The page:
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on August 1, 2003
Sex runs rampant throughout Billy Wilder's films. One can only wonder what they would have been like if he had continued past the sexual revolution of the late sixties. As it is, this little set piece of the swinging sixties shows a tolerance, if not sanction, of the stray, recreational encounter, while celebrating the bond of devotion.
Dean Martin and Kim Novak are dead on as the swinging idol and the experienced escort, but the centerpiece of the movie is a loving couple. Ray Walston has been criticized as being too serious and energetic as the jealous husband, a part originally created for Peter Sellers just before a heart attack forced the casting change. Sellers would have added the right comic touch to keep the early jealousy scenes from getting uncomfortably realistic. But this character requires Walston's strong emotional depth to make his sudden love and protection of an imposter wife hired for the id-driven singer believable. Plus, Walston's broadway musical background doesn't hurt when he ends up singing the unfamiliar Gershwin tunes he has supposedly written and is trying to sell to the lusting Dino.
Felicia Farr has the pivotal role of the beautiful wife with a healthy enough spirit to tolerate and correct her husband's foibles, and find a way to support him by indulging in some recreational fulfilment. She is the embodiment of early sixties sophistication.
Good, not great. Better than any sex comedy you are likely to encounter any time soon.
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on September 2, 2006
I saw Billy Wilder's neglected KISS ME, STUPID (1964) two weeks ago on letterboxed DVD and cannot get it out of my head. I have a special fondness for this movie that was panned by critics originally and condemned by the Catholic Legion of Decency. So some of my readers will find this sex farce smutty and unfunny; it has a PG-13 rating.

You can probably tell from these sentences whether you will enjoy KISS ME, STUPID, which was filmed in B&W Panavision: in the desert town of Climax, Nevada, Orville J. Spooner (Ray Walston) and Barney Milsap (Cliff Osmond) run the local gas station, give piano lessons, and are failed songwriters; Felicia Farr is Orville's likeable and patient wife. Walston and especially Osmond are riotously funny. And Kim Novak (in one of her best roles) plays waitress (and prostitute) Polly the Pistol at the Belly Button Cafe. Location filming, for all of my Department of Defense friends, was done at Twentynine Palms, California one or two years after Stanley Kramer and company tore up the place for IT'S A MAD, MAD, MAD,MAD WORLD.

Many of Wilder's best comedies are adult masquerade sex farces, which is what this one also is. Dean Martin (in a devastating self parody) basically plays himself to perfection. His "Dino" is a Vegas entertainer with car trouble who gets waylaid in Climax and forced to listen to failed Gershwin songs (which are quite good, including "Oh the Live Long Day and the Long Lonely Night" and "Oh, Sophia, Be Mine") from Orville and Barney.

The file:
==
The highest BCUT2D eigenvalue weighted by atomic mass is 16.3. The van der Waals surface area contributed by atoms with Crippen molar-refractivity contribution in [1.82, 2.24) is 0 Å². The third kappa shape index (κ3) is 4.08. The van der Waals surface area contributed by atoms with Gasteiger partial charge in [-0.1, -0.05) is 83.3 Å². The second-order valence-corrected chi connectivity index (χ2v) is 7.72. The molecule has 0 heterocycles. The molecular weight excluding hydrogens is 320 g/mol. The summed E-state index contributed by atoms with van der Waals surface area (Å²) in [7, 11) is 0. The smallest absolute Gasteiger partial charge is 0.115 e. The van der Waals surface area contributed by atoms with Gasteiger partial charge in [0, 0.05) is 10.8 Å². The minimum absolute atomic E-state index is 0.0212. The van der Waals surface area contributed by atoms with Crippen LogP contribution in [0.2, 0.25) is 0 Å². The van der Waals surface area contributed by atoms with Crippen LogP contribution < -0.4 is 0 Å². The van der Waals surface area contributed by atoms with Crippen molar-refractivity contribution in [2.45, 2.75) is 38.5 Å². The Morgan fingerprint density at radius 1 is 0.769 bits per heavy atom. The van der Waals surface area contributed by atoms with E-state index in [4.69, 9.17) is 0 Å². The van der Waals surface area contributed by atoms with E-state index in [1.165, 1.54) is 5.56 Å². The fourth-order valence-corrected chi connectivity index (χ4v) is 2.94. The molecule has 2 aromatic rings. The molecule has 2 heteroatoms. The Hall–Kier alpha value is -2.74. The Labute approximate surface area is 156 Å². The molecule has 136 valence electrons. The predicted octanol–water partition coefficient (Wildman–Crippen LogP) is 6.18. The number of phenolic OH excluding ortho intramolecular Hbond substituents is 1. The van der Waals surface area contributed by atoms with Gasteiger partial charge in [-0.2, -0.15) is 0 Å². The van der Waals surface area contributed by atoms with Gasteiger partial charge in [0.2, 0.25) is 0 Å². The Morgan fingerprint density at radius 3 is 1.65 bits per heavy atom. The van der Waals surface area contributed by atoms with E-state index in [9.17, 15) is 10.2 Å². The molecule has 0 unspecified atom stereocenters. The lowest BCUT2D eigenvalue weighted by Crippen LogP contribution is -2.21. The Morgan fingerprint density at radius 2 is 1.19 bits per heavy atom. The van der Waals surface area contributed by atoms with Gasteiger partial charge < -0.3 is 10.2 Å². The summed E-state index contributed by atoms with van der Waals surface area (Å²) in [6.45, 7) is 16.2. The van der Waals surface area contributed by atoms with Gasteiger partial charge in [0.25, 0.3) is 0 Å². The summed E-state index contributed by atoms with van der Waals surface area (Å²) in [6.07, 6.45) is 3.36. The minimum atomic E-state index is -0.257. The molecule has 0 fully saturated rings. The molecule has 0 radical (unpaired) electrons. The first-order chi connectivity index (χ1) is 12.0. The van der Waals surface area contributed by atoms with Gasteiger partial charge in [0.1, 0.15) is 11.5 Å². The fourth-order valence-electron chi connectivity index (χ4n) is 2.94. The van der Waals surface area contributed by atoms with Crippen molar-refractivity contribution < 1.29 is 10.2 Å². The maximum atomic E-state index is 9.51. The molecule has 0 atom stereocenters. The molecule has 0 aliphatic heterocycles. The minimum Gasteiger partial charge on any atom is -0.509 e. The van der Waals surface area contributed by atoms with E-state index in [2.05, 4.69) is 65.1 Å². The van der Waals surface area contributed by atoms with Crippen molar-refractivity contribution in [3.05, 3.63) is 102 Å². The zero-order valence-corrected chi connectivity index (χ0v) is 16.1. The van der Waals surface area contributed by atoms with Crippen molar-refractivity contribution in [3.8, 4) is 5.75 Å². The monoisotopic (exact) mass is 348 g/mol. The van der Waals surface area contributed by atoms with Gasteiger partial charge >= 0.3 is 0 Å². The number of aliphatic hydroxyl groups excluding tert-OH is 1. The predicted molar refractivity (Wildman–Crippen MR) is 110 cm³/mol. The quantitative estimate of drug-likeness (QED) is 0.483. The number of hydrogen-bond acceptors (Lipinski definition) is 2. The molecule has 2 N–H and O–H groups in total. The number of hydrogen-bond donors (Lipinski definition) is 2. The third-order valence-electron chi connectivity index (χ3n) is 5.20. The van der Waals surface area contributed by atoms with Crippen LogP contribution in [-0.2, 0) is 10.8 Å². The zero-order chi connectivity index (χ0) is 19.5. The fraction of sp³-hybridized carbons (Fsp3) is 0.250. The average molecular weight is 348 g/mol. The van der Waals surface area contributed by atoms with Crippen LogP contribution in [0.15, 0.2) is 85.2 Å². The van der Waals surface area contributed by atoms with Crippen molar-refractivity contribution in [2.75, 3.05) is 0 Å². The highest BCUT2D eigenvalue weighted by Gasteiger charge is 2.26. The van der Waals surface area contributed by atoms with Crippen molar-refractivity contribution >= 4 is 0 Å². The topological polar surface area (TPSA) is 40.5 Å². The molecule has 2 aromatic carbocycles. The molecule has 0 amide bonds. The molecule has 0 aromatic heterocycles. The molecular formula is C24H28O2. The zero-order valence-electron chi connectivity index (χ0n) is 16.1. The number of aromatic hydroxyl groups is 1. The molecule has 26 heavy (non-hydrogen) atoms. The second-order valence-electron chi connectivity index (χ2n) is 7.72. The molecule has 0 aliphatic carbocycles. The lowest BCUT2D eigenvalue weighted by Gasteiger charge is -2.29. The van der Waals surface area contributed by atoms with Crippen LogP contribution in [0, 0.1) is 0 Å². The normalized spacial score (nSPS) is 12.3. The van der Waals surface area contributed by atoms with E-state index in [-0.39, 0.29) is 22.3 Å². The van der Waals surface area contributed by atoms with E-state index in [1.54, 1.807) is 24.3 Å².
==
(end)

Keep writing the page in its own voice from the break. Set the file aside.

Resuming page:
The action gets hilarious (for me) when Polly becomes Dino's sex customer of sorts for the night, but later Dino ends up in Polly's trailer, where Mrs. Spooner is posing as Polly. Unlike Wilder's flawed THE SEVEN YEAR ITCH (1955), where we don't believe Tom Ewell really sleeps with Marilyn Monroe, the sexual overtures are more satisfying here. I believe that Dino does sleep with both Polly (at the Spooner home) and Mrs. Spooner (inside Polly's trailer). In the cold light of dawn, as in the best Ernst Lubitsch masquerade farces, everyone goes back to their right partner and all eventually seems forgiven.

Something about KISS ME, STUPID appeals to me, makes me laugh out loud as I watch it and listen to both Dean Martin's wisecracks and to the underrated (and previously unpublished) Gershwin songs, and especially enjoy Cliff Osmond's screwball dialogue. All of the actors are wonderful and the script, by Wilder and Diamond, is refreshingly adult. 1964 was a time when the censorship board was starting to crumble. The masquerade motif is skillfully handled, and the wide-screen compositions on DVD are excellent.

KISS ME, STUPID is a wonderful and underrated comedy that certainly won't appeal to everyone, but I as least love it. And if I make it sound funny, then it is probably an enjoyable Netflicks rental for you.
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HALL OF FAMEon June 13, 2008
Billy Wilder's most notorious flop, KISS ME STUPID (1964) was one of the first mainstream Hollywood movies to deal with the risque subject of partner-swapping. Dean Martin is the top-billed star (his character is very much a supporting one); but the film belongs to the sublime comic talents of Ray Walston and a surprisingly mellow, downbeat Kim Novak.